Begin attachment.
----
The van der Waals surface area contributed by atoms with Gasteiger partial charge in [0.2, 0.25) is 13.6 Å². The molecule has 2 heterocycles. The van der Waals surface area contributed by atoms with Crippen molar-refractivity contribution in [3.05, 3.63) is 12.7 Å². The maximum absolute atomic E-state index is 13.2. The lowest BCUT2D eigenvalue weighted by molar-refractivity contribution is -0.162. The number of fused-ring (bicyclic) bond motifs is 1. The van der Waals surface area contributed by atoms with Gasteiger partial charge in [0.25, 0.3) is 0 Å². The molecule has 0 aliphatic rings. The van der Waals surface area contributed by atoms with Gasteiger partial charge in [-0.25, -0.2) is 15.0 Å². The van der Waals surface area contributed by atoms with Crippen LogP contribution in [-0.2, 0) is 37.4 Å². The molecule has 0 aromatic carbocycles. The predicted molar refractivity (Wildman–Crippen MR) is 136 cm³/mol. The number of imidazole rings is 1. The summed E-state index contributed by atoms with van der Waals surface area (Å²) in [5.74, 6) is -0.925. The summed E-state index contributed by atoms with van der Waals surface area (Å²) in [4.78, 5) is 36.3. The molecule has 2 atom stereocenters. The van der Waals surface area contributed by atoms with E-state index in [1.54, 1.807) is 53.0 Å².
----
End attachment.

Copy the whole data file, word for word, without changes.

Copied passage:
The van der Waals surface area contributed by atoms with Gasteiger partial charge in [0.2, 0.25) is 13.6 Å². The molecule has 2 heterocycles. The van der Waals surface area contributed by atoms with Crippen molar-refractivity contribution in [3.05, 3.63) is 12.7 Å². The maximum absolute atomic E-state index is 13.2. The lowest BCUT2D eigenvalue weighted by molar-refractivity contribution is -0.162. The number of fused-ring (bicyclic) bond motifs is 1. The van der Waals surface area contributed by atoms with Gasteiger partial charge in [0.25, 0.3) is 0 Å². The molecule has 0 aliphatic rings. The van der Waals surface area contributed by atoms with Gasteiger partial charge in [-0.25, -0.2) is 15.0 Å². The van der Waals surface area contributed by atoms with Crippen LogP contribution in [-0.2, 0) is 37.4 Å². The molecule has 0 aromatic carbocycles. The predicted molar refractivity (Wildman–Crippen MR) is 136 cm³/mol. The number of imidazole rings is 1. The summed E-state index contributed by atoms with van der Waals surface area (Å²) in [5.74, 6) is -0.925. The summed E-state index contributed by atoms with van der Waals surface area (Å²) in [4.78, 5) is 36.3. The molecule has 2 atom stereocenters. The van der Waals surface area contributed by atoms with E-state index in [1.54, 1.807) is 53.0 Å².